"Ruble zone" refers to the accidental currency union that emerged when the Soviet Union broke up in December 1991, after which several independent states (former republics) each used the ruble as their primary currency. This sparked an intense debate among the Central Bank of Russia (CBR), the Russian government, the other post-Soviet governments, and the international financial institutions over the pros and cons of retaining the ruble zone. The ruble zone at first encompassed all fifteen former Soviet republics, grew progressively smaller through 1992 and 1993 as the new states introduced their own currencies, and disappeared completely in 1995 when Tajikistan adopted the Tajik ruble as its sole legal tender. The three Baltic states, having no intention of staying in the ruble zone, introduced their own currencies in mid-1992, but the other post-Soviet states initially chose to remain.
The ruble zone's existence presented a significant dilemma for the CBR, because it prevented the CBR from controlling the Russian money supply. Only the CBR could print cash rubles, because all of the printing presses were on Russian territory. However, a legacy of the Soviet-style currency system (called the dual monetary circuit) allowed any central bank in the ruble zone to freely issue ruble credits to its domestic banks. These banks then loaned the credits to domestic enterprises, which could in turn use them to purchase goods from other ruble zone states (primarily Russia). In effect, the ruble zone states self-financed their trade deficits with Russia through these credit emissions. In addition, several ruble zone states issued socalled "coupons" or parallel currencies to circulate alongside the ruble in 1992 and 1993, thereby increasing the cash money supply in the ruble zone as well.
In an attempt to mitigate the impact of this credit expansion on the Russian economy, as of July 1992 the CBR began keeping separate ruble credit accounts for each state. In August 1992 it announced that Russian goods could be purchased only with CBR-issued credits, and it suspended the other banks' credit-granting privileges entirely in May 1993. During this process, Ukraine and Kyrgyzstan left the ruble zone. The CBR then fatally undermined the ruble zone through a currency reform in July 1993. It began to print new Russian ruble notes (circulating at equivalency with the old Soviet ones) in early 1993, but did not send these new rubles to the other states; they received their cash shipments solely in Soviet rubles. On July 24, the CBR announced that all pre-1993 ruble notes would become invalid in Russia, forcing the other ruble zone members either to leave or to cede all monetary sovereignty to the CBR. Azerbaijan and Georgia left the ruble zone immediately, while Armenia, Belarus, Kazakhstan, Moldova, Turkmenistan, and Uzbekistan left in November 1993 after talks on creating a ruble zone of a new type broke down. Although this effectively destroyed the ruble zone, its formal end came in May 1995 when war-torn Tajikistan finally introduced its own currency.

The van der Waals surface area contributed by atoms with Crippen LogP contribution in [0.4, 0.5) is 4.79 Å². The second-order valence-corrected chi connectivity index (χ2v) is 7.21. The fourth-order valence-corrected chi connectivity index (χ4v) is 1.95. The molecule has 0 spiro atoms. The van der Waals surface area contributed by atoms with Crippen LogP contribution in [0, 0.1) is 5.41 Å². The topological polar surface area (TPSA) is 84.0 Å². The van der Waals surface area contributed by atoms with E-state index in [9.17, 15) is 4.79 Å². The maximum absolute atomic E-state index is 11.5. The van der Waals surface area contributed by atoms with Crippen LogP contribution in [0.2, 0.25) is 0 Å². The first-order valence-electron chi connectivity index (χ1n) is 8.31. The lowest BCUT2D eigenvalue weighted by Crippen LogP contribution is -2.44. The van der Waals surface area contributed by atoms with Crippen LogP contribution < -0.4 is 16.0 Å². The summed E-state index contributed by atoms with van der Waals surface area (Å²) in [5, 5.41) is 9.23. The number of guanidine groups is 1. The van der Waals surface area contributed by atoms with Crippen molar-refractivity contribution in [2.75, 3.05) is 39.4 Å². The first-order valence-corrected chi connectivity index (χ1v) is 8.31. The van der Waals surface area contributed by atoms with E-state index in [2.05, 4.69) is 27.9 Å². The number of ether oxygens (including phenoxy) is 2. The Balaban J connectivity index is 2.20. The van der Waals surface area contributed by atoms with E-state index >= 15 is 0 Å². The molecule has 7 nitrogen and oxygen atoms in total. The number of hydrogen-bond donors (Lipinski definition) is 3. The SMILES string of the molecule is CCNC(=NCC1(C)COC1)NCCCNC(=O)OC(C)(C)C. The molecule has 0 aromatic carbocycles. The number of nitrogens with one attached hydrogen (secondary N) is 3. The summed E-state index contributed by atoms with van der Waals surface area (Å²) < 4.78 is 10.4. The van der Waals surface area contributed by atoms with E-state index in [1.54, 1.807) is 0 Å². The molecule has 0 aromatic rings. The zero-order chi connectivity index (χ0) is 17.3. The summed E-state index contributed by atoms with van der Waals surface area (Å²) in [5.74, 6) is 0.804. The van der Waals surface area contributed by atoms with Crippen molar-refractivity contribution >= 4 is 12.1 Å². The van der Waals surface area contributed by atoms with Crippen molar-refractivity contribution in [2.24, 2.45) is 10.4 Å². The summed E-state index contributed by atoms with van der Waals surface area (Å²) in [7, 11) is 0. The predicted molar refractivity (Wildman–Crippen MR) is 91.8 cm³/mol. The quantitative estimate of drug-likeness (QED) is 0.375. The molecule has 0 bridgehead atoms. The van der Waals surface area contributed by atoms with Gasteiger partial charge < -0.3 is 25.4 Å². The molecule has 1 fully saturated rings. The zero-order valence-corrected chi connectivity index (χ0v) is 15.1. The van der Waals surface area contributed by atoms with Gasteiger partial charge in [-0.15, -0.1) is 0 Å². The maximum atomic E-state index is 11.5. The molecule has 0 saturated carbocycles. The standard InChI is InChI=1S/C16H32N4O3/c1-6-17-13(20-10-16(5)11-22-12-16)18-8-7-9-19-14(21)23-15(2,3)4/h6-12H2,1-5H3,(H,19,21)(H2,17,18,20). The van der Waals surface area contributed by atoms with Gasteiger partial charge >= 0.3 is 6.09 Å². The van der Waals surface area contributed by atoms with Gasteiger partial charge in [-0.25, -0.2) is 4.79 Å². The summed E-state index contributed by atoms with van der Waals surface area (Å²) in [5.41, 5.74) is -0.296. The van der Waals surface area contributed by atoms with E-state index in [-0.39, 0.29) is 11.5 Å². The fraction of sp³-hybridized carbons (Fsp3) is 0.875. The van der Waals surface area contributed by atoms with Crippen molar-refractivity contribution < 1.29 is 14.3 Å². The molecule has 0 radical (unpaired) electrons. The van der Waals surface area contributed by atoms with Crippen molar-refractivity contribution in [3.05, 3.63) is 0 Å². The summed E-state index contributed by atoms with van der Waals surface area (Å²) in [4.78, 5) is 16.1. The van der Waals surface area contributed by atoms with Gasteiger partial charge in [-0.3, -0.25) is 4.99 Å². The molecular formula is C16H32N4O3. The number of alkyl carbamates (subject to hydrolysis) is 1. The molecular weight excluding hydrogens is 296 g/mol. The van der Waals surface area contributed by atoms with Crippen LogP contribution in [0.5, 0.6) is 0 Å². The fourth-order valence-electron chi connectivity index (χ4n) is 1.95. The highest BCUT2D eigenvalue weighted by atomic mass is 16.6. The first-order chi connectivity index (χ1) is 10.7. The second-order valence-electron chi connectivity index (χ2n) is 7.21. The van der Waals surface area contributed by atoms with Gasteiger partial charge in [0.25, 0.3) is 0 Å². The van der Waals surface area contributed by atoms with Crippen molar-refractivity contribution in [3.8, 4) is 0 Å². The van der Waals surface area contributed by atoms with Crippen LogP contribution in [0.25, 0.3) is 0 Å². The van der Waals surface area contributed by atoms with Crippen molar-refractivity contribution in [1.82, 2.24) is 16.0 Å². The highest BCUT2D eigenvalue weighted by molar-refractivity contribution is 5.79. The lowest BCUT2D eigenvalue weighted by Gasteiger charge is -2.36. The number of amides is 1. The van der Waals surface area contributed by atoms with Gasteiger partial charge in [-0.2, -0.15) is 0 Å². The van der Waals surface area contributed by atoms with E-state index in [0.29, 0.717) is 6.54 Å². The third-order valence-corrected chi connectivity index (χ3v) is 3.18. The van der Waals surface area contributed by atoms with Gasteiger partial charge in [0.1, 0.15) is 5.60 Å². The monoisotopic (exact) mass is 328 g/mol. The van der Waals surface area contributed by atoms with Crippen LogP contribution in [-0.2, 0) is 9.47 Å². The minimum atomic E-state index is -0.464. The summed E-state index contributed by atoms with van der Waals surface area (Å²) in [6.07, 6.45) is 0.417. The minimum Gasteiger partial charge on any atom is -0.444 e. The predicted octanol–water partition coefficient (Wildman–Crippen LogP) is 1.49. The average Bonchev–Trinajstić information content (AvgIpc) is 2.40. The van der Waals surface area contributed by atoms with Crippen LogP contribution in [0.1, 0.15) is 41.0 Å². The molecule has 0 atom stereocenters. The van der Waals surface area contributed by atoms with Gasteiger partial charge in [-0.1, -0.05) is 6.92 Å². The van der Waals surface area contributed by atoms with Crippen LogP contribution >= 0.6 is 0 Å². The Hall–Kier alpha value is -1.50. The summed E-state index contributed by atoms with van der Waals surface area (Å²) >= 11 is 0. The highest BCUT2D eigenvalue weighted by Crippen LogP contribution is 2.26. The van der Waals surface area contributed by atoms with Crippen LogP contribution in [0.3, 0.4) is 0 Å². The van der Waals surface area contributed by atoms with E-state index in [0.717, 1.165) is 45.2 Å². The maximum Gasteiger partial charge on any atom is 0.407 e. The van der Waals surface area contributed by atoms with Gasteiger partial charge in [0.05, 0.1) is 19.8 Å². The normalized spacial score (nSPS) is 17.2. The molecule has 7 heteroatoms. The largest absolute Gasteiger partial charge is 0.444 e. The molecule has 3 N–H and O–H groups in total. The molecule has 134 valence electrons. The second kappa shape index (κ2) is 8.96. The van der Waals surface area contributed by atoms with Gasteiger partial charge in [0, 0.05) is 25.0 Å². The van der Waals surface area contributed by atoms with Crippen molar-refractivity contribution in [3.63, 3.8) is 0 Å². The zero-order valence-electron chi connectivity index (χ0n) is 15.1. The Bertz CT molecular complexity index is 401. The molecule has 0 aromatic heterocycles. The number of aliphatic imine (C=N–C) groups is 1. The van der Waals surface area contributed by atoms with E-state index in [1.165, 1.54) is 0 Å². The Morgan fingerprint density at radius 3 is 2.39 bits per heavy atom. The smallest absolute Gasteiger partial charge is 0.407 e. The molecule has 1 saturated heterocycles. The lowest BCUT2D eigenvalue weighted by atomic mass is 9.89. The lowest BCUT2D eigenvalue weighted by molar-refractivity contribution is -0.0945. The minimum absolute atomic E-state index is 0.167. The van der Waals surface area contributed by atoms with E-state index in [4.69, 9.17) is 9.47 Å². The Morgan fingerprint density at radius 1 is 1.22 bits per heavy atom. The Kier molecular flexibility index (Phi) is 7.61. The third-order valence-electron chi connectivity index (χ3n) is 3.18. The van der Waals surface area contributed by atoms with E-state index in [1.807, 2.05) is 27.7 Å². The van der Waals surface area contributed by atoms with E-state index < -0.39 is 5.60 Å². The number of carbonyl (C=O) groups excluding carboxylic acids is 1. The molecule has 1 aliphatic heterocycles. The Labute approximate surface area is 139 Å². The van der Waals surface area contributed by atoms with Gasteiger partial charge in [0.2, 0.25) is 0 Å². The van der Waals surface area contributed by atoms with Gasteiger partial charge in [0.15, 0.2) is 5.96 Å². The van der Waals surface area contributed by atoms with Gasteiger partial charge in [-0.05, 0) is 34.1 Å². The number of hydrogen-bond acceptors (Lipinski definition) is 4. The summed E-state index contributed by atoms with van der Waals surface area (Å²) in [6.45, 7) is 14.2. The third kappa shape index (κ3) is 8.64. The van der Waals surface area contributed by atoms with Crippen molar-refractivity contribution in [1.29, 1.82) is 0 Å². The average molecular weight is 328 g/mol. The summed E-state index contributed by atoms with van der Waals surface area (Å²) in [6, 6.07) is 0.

See also: monetary system, soviet; ruble
Abdelal, Rawi. (2001). National Purpose in the World Economy: Post-Soviet States in Comparative Perspective. Ithaca, NY: Cornell University Press.
Chavin, James. (1995). "The Disintegration of the Soviet Ruble Zone, 1991–1995." Ph.D. diss. Berkeley, CA: University of California, Berkeley.
Goldberg, Linda; Ickes, Barry; and Ryterman, Randi. (1994). "Departures from the Ruble Zone: The Implications of Adopting Independent Currencies." World Economy 17 (3):239–322.
Johnson, Juliet. (2000). A Fistful of Rubles: The Rise and Fall of the Russian Banking System. Ithaca, NY: Cornell University Press.